A pharmacist testified Monday that Dr. Conrad Murray bought 255 vials -- about four gallons -- of a powerful anesthetic during the three months before Michael Jackson died.
Pharmacist Tim Lopez testified Monday at a preliminary hearing that Murray purchased four shipments of propofol between April 6 and June 10, 2009.
Murray, the physician who was with Jackson at the time of his death, returned to court Monday for the second week of the hearing. Murray, 57, is accused of administering the powerful anesthetic propofol to the singer to help him sleep on June 25, 2009, then failing to monitor him.
Jackson, 50, died of acute propofol intoxication, according to the coroner's office.
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The pharmacist testified that the propofol was among a number of drugs ordered by Murray, who advised that he had a clinic in the Los Angeles area. Murray never disclosed the names of his patient or patients, according to the pharmacist.
Last week, a woman with whom Murray had a son in March 2009 testified that Murray received some packages at her Santa Monica apartment while he was staying there at various times between March 2009 and June 2009.
"He always informed me if there was something coming," Nicole Alvarez testified Friday, noting that she understood the packages were not for her and that there was no reason for her to examine them.
Hearing Could Last Through Week
The preliminary hearing is expected to last three to four more days, including testimony from 20 to 30 prosecution witnesses. Los Angeles Superior Court Judge Michael Pastor will then decide whether there is enough evidence for Murray to stand trial on the involuntary manslaughter charge, which could land him in prison for four years.
Earlier Monday, a judge ruled data from the cell phone of the doctor can be admitted as evidence in a preliminary hearing.
Murray's defense attorney, Ed Chernoff, described some of the data as brief voicemails. He also said there were 12 screenshots found on the phone that may be used as evidence.
Superior Court Judge Michael Pastor made the ruling before testimony was to resume at the hearing of Dr. Conrad Murray. Pastor said some of the information is protected by attorney-client privilege, but most is not.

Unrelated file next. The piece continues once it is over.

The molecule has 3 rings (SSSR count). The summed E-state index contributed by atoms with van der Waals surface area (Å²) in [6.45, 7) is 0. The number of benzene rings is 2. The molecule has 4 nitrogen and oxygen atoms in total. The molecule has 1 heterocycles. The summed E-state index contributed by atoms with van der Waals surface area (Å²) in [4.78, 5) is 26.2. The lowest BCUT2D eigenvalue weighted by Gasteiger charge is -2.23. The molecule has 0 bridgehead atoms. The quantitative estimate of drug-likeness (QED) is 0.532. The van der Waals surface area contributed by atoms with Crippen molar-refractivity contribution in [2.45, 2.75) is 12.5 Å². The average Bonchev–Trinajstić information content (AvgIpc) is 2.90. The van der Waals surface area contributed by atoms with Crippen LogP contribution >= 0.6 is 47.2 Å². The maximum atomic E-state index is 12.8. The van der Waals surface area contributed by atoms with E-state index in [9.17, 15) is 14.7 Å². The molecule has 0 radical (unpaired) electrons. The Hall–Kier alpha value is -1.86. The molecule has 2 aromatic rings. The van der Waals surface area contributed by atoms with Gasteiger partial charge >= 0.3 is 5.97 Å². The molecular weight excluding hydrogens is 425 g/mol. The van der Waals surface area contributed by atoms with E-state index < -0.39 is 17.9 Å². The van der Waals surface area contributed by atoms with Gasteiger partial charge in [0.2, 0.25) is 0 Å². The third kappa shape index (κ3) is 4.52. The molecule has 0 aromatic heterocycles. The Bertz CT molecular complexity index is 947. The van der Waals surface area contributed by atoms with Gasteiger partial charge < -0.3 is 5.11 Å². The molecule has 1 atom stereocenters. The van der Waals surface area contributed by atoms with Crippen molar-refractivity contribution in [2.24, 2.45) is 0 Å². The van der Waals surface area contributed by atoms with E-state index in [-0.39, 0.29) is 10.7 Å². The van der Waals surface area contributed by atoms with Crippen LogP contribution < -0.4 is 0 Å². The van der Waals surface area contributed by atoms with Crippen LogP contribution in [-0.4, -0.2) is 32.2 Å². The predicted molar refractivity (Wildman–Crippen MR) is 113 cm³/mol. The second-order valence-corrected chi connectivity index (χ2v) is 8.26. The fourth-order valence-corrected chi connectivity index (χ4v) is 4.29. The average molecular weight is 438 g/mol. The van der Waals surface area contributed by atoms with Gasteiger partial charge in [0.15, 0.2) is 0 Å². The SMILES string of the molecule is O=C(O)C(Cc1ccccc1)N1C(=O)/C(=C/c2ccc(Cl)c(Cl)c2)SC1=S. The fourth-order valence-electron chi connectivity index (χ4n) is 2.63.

A prosecutor said he intended to use some of the information, which was disclosed to attorneys handling the case late last week, when he calls his first witness of the day.
Last week, prosecutors presented witnesses who testified that Murray and security personnel at Jackson's rented Holmby Hills estate collected drug vials before calling 911. Paramedics who eventually responded to the home and doctors at Ronald Reagan UCLA Medical Center -- where the singer was pronounced dead -- testified that Murray never told them he gave Jackson propofol, which doctors said is normally used only in a hospital setting.
Other witnesses said Murray made a series of telephone calls the day Jackson died, including several after he administered the propofol.
Los Angeles police Detective Dan Myers testified that Murray -- who had two cellular phones in his name -- had made or received 11 calls totaling just under 90 minutes between 7:01 a.m. and 11:51 a.m. June 25, 2009. Prosecutors contend that Murray administered propofol to Jackson at the singer's rented home between 10:40 and 11 a.m.
Myers said the doctor's phone calls that morning included a 32-minute call to his practice in Las Vegas. They also included an 11-minute call made just before the doctor called Jackson's personal assistant at 12:12 p.m. to report that the singer had a ``bad reaction,'' according to cell phone records presented by Myers.